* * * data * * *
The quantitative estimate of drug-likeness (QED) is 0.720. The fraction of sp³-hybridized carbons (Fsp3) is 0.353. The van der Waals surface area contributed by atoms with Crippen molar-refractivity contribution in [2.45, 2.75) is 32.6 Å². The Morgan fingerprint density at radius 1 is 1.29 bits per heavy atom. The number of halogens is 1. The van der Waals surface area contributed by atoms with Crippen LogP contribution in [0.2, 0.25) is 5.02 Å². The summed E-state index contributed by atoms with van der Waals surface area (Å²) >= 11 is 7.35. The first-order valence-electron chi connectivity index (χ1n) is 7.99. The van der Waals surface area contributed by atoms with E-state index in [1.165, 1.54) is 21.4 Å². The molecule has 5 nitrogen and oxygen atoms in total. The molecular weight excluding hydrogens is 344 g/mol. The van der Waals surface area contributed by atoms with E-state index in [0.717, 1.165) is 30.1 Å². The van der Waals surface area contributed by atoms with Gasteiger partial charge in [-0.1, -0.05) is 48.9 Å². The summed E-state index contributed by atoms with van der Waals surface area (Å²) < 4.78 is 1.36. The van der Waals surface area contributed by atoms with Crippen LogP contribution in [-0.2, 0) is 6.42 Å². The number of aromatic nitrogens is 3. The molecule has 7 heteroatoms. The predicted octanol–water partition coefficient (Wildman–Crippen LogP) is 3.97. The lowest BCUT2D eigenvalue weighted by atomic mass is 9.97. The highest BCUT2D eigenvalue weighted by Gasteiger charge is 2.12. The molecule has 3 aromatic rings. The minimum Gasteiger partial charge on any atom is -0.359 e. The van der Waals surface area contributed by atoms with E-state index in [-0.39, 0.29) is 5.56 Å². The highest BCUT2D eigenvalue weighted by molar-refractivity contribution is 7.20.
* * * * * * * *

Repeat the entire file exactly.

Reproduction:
The quantitative estimate of drug-likeness (QED) is 0.720. The fraction of sp³-hybridized carbons (Fsp3) is 0.353. The van der Waals surface area contributed by atoms with Crippen molar-refractivity contribution in [2.45, 2.75) is 32.6 Å². The Morgan fingerprint density at radius 1 is 1.29 bits per heavy atom. The number of halogens is 1. The van der Waals surface area contributed by atoms with Crippen LogP contribution in [0.2, 0.25) is 5.02 Å². The summed E-state index contributed by atoms with van der Waals surface area (Å²) >= 11 is 7.35. The first-order valence-electron chi connectivity index (χ1n) is 7.99. The van der Waals surface area contributed by atoms with E-state index in [1.165, 1.54) is 21.4 Å². The molecule has 5 nitrogen and oxygen atoms in total. The molecular weight excluding hydrogens is 344 g/mol. The van der Waals surface area contributed by atoms with E-state index in [0.717, 1.165) is 30.1 Å². The van der Waals surface area contributed by atoms with Gasteiger partial charge in [-0.1, -0.05) is 48.9 Å². The summed E-state index contributed by atoms with van der Waals surface area (Å²) < 4.78 is 1.36. The van der Waals surface area contributed by atoms with Crippen LogP contribution in [-0.2, 0) is 6.42 Å². The number of aromatic nitrogens is 3. The molecule has 7 heteroatoms. The predicted octanol–water partition coefficient (Wildman–Crippen LogP) is 3.97. The lowest BCUT2D eigenvalue weighted by atomic mass is 9.97. The highest BCUT2D eigenvalue weighted by Gasteiger charge is 2.12. The molecule has 3 aromatic rings. The minimum Gasteiger partial charge on any atom is -0.359 e. The van der Waals surface area contributed by atoms with E-state index in [-0.39, 0.29) is 5.56 Å². The highest BCUT2D eigenvalue weighted by molar-refractivity contribution is 7.20.